Kenyan Government Links Terrorism Activities to Drugs Trafficking
By Harrison Mbungu | The AfricaPaper
Mombasa, Kenya – Kenyan government has said illegal terror networks in Kenya are connected to drugs trafficking business which fund terrorism activities through youth events as the government intensifies its war against terror.
Kenya has been hit by serious spate of terror attacks in the recent past with series of killings of anti-radicalization religious leaders being targeted by terror groups in Mombasa, and the coastal parts of Kenyan Coast.
Last year, senior security chiefs in Mombasa Kenya said drug trafficking business has been funding radical youth in the coastal parts of Kenya to conduct terror activities.
Kenyan anti-narcotics security forces in collaboration with foreign forces invaded the home of a former international drug peddler Ibrahim Akasha, and arrested his two sons and other two foreigners for allegedly trafficking drugs business.
They were sent to custody as police dig deep to unearth other barons in the port city. President Kenyatta led a team of anti-narcotics to sink into the ocean a ship that was seized by Kenyan navy forces loaded with heroine in July 2014.
Mombasa county commissioner Nelson Marwa said the government will not allow persons trafficking drugs and killing the most reproductive generation – youths in Kenya. The Kenyan coastal region has over 30 percent of its youths engaging in drug and substance use, creating a bigger margin between the rich and the poor as well as increased criminal activities.
The fight against terror networks in Mombasa has taken another step after Kenyan government declared to fish out all radical networks of youth who hide in Mosques, and continue to terrorize citizens. Crime levels are also on the rise on the port city – Mombasa.
While addressing a press briefing at the county commissioners office, top security chiefs jointly declared to fish out radical youth and their financiers. They put them on notice; warning that some senior people and local NGOs are playing part in the rising insecurity.
Mombasa county commander said the police have netted 103 suspects in connection with last year’s attack, where David Munga a polytechnic lecturer was stabbed to death by rowdy youth on a Sunday.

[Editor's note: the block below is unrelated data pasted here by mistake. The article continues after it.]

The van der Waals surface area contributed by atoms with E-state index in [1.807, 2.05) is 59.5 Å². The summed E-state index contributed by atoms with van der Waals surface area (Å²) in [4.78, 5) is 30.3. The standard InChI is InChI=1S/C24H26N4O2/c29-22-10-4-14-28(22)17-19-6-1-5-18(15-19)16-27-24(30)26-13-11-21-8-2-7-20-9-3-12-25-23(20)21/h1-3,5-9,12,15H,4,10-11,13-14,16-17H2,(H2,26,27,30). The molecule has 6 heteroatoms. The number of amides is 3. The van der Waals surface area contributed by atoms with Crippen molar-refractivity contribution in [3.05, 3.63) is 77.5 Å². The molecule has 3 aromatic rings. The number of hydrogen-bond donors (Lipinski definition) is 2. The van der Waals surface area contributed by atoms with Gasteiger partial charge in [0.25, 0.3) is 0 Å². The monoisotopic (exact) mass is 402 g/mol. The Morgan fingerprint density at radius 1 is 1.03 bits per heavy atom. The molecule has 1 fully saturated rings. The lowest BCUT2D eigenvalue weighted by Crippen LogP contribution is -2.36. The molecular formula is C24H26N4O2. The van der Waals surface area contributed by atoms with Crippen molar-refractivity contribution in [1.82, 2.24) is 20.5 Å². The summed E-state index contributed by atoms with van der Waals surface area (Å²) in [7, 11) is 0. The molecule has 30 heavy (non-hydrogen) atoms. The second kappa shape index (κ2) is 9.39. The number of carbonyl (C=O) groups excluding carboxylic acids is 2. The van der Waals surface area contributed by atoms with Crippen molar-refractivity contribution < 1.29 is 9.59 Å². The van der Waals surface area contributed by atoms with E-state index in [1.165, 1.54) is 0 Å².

“There is a wide range of terrorist networks in town,” said Kitur Mombasa county commander. “We are going to fish them out from the mosques where we are informed they hide after committing criminal activities. We will not let anyone destroy our peace.”
Commissioner Nelson Marwa however ordered the arrest of senior officials of a local NGO who are allegedly been linked with funding and inciting youths in local forums to cause chaos in Mombasa. Marwa wanted the Muslim for Human Rights (MUHURI) lobby group to explain: how it conducted its activism programs in the coastal region.
“We want MUHURI to come out and explain to the government on whether the money they spend is for undermining the government or what is their agenda,” said Marwa.
Marwa told all deputy county commissioners to ensure security is beefed up on the entire Mombasa county to ensure a safe country for investments. About 34 people including police have been killed in questionable incidents in Mombasa.
“You cannot use mosques as a hideout to attack the government, even if you get into the mosques we will fish you out,” Marwa added.
One person was killed on a Sunday afternoon in Mombasa, the Kenyan coastal city of after radical youths rioted to protest against the killing of an alleged Islamist militant who was shot and killed by unknown gunmen in Mombasa.
Stab and Shot
David Muga was stabbed with a knife by rowdy youth as he troded with his wife along the streets of Mwembe Tayari in Mombasa town headed to church killing him on the spot. Another four people succumbed serious injuries and are nursing treatment at the Coastal General Hospital.
Another person identified as Hassan Gutti was shot at the abdomen by unidentified gunmen killing him on the spot when he was driving together with his wife and a friend. The shooting caused riots where rowdy youth barricaded the streets and armed with knives few minutes after the burial of the slain terror suspect. Police officially denied involvement in the killing, but sources within the force said Guti was killed by the Kenyan Anti-terrorism Police Unit.
Kenya’s coastal region, a tourist hub where most of the country’s Muslims live, has suffered a series of bomb attacks in recent months blamed on Islamists tied to Somalia’s militant al Shabaab group. Police said Guti was linked to the shooting of a senior police officer in Mombasa in August, last year, and he was also facing a murder charge for a separate incident.
Following Guti’s burial youths started attacking people in the Majengo area, but police officers managed to contain the rioting there, said Robert Kitur, Mombasa’s police chief. Security forces netted more than 100 suspects in connection to the killings, as police continue interrogating them.
The incidents happens a week after a pro-government Muslim cleric Sheikh Salim Bakari Mwarangi was shot and killed in the city by unknown gunmen who escaped on motorbikes. |TAP| Africa’s Newspaper of Record.
The AfricaPaper: Harrison Mbungu is The AfricaPaper’s correspondent in Kenya, covering the port city of Mombasa.